I just celebrated a decade birthday. I’m gathering up my blessings, taking stock. Have I stayed true to myself? Have I done good? Where have I fallen short? Where should I stay the course?
Pastel study for painting
I’m very fortunate. To use a word in vogue right now—and I believe it’s in vogue for good reason—I’m privileged. I carry that awareness with me most days. And I want to be using my privilege to help others.
During the height of the Dakota Access Pipeline demonstrations in South Dakota, I found myself painting ferociously. I struck and scratched and layered the canvas, expressing my deep concerns and frustrations in paint. I tore up a feather I’d found years ago, attaching it to the canvas in pieces.
I was thinking about these indigenous people of our country, demonstrating day and night, being brutally treated as they peacefully stood up for their land and water. Painting was one of my responses to their plight.
As I worked, I realized that the painting, subsequently entitled Don’t close your eyes, (words I’d etched into the bottom right corner of the canvas as I painted) was for them. I feel it’s my duty to offer them the finished piece, or the bulk of proceeds from its sale. I intend to go through with that plan.
Here’s the piece, below. It hasn’t been offered for sale until now. If you’re interested in purchasing Don’t close your eyes, please email me.
Don’t close your eyes
Acrylic, feather on canvas 24×24″
$750, the bulk of which will be donated to Standing Rock
I recently took a break from teaching my classes to tour with my new book Studio Stories: Illuminating Our Lives through Art. Classes started up again last month. I feel fortunate with the timing. We need art now more than ever, and I’m grateful to be able to supply the space and guidance.
As we’ve worked these last few weeks, art has been a salve in these anxious times. I’d like to share with you what we’ve been up to in my classes, and invite you to work along with us. Perhaps it will give you some solace as well.
Here goes. . .
5 ways to deal, through art
There are always things that intrude upon our lives right, much of it stressful and disturbing. I wanted to offer a project that would be sensitive to this daily turbulence. I decided on the concept of an art journal—but a journal in the loosest sense.
The journal aspect is its responsiveness to changing emotions. The artwork itself can take the form of a book; or discreet pages; or canvases. It can take the form of pages that are placed into some kind of container or folder, or hung on a wall, or even one large piece that allows for emotional vicissitudes.
Here is where we’re going with these 5 steps: from Fear, through Hope, to Knowing.
1. Start with writing… beginning with the hard stuff: fear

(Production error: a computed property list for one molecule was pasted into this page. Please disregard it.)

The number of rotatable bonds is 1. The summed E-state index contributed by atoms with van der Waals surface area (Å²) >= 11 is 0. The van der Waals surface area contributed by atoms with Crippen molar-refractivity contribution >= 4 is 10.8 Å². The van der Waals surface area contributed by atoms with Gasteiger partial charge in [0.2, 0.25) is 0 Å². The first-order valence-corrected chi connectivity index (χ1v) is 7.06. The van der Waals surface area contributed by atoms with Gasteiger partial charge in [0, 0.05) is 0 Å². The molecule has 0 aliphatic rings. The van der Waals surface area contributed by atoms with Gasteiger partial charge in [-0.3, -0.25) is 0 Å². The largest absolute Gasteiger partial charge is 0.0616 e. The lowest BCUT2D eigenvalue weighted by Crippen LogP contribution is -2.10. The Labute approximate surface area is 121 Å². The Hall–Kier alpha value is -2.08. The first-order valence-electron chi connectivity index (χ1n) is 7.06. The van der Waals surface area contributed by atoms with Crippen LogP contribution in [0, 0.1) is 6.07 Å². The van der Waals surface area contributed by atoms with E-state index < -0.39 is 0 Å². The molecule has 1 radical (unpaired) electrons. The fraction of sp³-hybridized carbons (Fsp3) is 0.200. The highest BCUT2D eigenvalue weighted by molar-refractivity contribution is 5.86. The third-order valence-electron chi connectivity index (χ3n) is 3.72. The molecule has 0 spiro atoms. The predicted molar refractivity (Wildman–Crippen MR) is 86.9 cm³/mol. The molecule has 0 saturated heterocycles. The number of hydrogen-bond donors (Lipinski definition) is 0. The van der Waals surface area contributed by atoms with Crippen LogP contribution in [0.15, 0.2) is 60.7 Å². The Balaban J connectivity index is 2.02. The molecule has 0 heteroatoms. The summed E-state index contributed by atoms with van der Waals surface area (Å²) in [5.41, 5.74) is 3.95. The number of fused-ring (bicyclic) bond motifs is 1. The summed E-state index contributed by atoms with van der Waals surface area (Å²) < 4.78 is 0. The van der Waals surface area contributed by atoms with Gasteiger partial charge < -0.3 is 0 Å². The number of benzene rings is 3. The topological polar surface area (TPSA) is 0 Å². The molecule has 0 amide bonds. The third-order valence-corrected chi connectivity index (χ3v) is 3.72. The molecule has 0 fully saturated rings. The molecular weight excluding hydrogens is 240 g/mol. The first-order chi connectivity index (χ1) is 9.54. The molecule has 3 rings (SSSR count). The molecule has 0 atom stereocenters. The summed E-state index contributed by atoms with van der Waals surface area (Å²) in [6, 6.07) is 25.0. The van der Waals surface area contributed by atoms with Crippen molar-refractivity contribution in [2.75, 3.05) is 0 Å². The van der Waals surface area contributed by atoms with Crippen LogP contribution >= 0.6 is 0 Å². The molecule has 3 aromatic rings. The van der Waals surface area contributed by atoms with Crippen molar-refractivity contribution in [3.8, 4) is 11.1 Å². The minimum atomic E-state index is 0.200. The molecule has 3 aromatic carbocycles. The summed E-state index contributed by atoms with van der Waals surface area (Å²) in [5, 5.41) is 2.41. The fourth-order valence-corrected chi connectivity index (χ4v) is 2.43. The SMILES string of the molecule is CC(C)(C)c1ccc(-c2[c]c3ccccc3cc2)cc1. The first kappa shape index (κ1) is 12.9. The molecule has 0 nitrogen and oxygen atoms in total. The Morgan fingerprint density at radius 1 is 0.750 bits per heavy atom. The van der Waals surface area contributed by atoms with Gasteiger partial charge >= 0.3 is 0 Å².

Notice that #11 has the word really in it. After you’ve written the list as it is, complete it with what scares you. It can be personal or worldly. You can write quickly, just allowing the words to come. No need for judging. The fears can be small or large.
2. Make art about your fears
After writing, take a bit of time to draw around those feelings. I used oil pastels since they can easily convey emotion in a stroke, but any quick medium will do.
The best way to express emotion in your artwork is to embody the emotion while you work. Allow yourself to totally be in the fear and release it onto your page. Your work can be completely abstract or representational. Whatever feels right. Let judgment go. Keep in mind that fear isn’t pretty! Just let her rip!
I played Mahler’s Symphony #9 while making art about fear.
3. Write about your hopes
Now that you’ve written and made art around your fears, you can let that go. Breathe. Yay! Now you get to write about your hopes. Try this:
1. I hope
2. I hope
3. I hope
4. I hope
5. I hope
6. I hope
7. I hope
8. I hope
9. I hope
10. I hope
11. I really hope
Notice that #11 is I really hope. After you’ve written the list, complete it with your hopes. As with your fears, your hopes might be personal; about the greater world, or both, and can be small or large. They’re your hopes so no one gets to judge them. . .
We made art about our hopes to Vivaldi’s Autumn from “The Four Seasons.”
4. Make art showing hope
Now you get to make art around the idea of hope.
You can use the same medium or any other you like. Embody your hopes, like you embodied your fears. Allow yourself to be hope. Express your emotions through line, shape, curves or imagery. This is just for you.
A few of my responses to current events
5. Write what you know
We all know things. We all have things we’re sure of.
It might be that you’re sure of those you love. It might be you’re sure the sun will rise tomorrow—or that it rose today. Your knowings may be large or small.
Write your list and remember to leave number 11 as “I really know”. Play whatever music you enjoy making art to.
1. I know
2. I know
3. I know
4. I know
5. I know
6. I know
7. I know
8. I know
9. I know
10. I know
11. I really know
Now take your time to draw about what you know deeply, in your heart and soul. Express your knowing in movement, shape, softness, boldness, shades of color, wild movement, purposeful sweeps. . .
When you’re done, perhaps take a moment to write about this experience. What worked for you? What would you like to return to? Does music affect your work? Does making art affect your mood? How does writing resonate for you?
Anytime is a good time for art making
If you find that writing or art helps you deal with the stresses in your life, remember that. Keep them in your toolbox for dealing with life, and return to them whenever you need to. Art and writing are there for us always, and are a true path to solace.
With warm regards, and hope for the future.
For more from Lauren, including classes, art coaching, and other helpful posts, please visit LaurenRaderArt.com.
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